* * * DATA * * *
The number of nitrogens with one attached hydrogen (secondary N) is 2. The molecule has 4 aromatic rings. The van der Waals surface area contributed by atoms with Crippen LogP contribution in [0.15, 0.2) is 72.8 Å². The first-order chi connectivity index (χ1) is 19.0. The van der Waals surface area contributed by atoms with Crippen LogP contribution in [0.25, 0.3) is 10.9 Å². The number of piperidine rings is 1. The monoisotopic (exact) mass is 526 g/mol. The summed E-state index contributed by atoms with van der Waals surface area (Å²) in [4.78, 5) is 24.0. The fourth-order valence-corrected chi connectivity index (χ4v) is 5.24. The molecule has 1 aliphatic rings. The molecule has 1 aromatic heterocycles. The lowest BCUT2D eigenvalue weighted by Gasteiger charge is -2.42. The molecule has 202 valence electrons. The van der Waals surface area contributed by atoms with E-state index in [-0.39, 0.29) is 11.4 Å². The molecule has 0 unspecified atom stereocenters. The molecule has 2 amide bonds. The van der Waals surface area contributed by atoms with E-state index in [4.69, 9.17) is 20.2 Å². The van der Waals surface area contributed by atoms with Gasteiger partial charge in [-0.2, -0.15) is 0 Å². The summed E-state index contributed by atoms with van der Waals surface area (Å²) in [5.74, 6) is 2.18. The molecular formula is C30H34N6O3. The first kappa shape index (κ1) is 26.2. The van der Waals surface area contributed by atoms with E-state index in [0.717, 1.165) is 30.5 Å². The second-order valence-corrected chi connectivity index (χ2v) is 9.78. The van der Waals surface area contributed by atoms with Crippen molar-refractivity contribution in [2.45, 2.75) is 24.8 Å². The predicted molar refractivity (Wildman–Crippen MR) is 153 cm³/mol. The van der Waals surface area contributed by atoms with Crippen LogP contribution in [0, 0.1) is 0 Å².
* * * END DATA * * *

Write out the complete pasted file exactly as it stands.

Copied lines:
The number of nitrogens with one attached hydrogen (secondary N) is 2. The molecule has 4 aromatic rings. The van der Waals surface area contributed by atoms with Crippen LogP contribution in [0.15, 0.2) is 72.8 Å². The first-order chi connectivity index (χ1) is 19.0. The van der Waals surface area contributed by atoms with Crippen LogP contribution in [0.25, 0.3) is 10.9 Å². The number of piperidine rings is 1. The monoisotopic (exact) mass is 526 g/mol. The summed E-state index contributed by atoms with van der Waals surface area (Å²) in [4.78, 5) is 24.0. The fourth-order valence-corrected chi connectivity index (χ4v) is 5.24. The molecule has 1 aliphatic rings. The molecule has 1 aromatic heterocycles. The lowest BCUT2D eigenvalue weighted by Gasteiger charge is -2.42. The molecule has 202 valence electrons. The van der Waals surface area contributed by atoms with E-state index in [-0.39, 0.29) is 11.4 Å². The molecule has 0 unspecified atom stereocenters. The molecule has 2 amide bonds. The van der Waals surface area contributed by atoms with E-state index in [4.69, 9.17) is 20.2 Å². The van der Waals surface area contributed by atoms with Gasteiger partial charge in [-0.2, -0.15) is 0 Å². The summed E-state index contributed by atoms with van der Waals surface area (Å²) in [5.74, 6) is 2.18. The molecular formula is C30H34N6O3. The first kappa shape index (κ1) is 26.2. The van der Waals surface area contributed by atoms with E-state index in [0.717, 1.165) is 30.5 Å². The second-order valence-corrected chi connectivity index (χ2v) is 9.78. The van der Waals surface area contributed by atoms with Crippen molar-refractivity contribution in [2.45, 2.75) is 24.8 Å². The predicted molar refractivity (Wildman–Crippen MR) is 153 cm³/mol. The van der Waals surface area contributed by atoms with Crippen LogP contribution in [0, 0.1) is 0 Å².